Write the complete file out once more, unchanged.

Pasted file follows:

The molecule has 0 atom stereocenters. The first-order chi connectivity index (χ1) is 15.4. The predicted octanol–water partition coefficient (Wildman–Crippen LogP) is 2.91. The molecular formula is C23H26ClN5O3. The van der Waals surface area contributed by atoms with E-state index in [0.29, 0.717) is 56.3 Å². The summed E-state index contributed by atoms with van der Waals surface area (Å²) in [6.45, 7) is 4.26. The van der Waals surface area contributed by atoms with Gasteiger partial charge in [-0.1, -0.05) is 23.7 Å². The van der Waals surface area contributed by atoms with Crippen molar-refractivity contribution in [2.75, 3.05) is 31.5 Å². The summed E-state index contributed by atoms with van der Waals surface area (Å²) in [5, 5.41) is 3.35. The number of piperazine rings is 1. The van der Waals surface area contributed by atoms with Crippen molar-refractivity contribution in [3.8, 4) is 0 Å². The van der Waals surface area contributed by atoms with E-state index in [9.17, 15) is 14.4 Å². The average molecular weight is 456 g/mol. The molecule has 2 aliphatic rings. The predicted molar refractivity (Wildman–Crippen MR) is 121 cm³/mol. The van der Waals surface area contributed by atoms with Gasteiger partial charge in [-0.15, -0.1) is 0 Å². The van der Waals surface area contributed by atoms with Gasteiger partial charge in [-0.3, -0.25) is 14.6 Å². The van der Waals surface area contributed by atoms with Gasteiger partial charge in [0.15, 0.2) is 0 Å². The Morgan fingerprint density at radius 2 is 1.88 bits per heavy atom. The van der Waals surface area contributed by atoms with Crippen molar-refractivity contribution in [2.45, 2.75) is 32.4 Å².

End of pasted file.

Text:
The molecule has 0 atom stereocenters. The first-order chi connectivity index (χ1) is 15.4. The predicted octanol–water partition coefficient (Wildman–Crippen LogP) is 2.91. The molecular formula is C23H26ClN5O3. The van der Waals surface area contributed by atoms with E-state index in [0.29, 0.717) is 56.3 Å². The summed E-state index contributed by atoms with van der Waals surface area (Å²) in [6.45, 7) is 4.26. The van der Waals surface area contributed by atoms with Gasteiger partial charge in [-0.1, -0.05) is 23.7 Å². The van der Waals surface area contributed by atoms with Crippen molar-refractivity contribution in [2.75, 3.05) is 31.5 Å². The summed E-state index contributed by atoms with van der Waals surface area (Å²) in [5, 5.41) is 3.35. The number of piperazine rings is 1. The van der Waals surface area contributed by atoms with Crippen molar-refractivity contribution in [3.8, 4) is 0 Å². The van der Waals surface area contributed by atoms with E-state index in [9.17, 15) is 14.4 Å². The average molecular weight is 456 g/mol. The molecule has 2 aliphatic rings. The predicted molar refractivity (Wildman–Crippen MR) is 121 cm³/mol. The van der Waals surface area contributed by atoms with Gasteiger partial charge in [-0.15, -0.1) is 0 Å². The van der Waals surface area contributed by atoms with Gasteiger partial charge in [-0.3, -0.25) is 14.6 Å². The van der Waals surface area contributed by atoms with Gasteiger partial charge in [0.15, 0.2) is 0 Å². The Morgan fingerprint density at radius 2 is 1.88 bits per heavy atom. The van der Waals surface area contributed by atoms with Crippen molar-refractivity contribution in [2.45, 2.75) is 32.4 Å².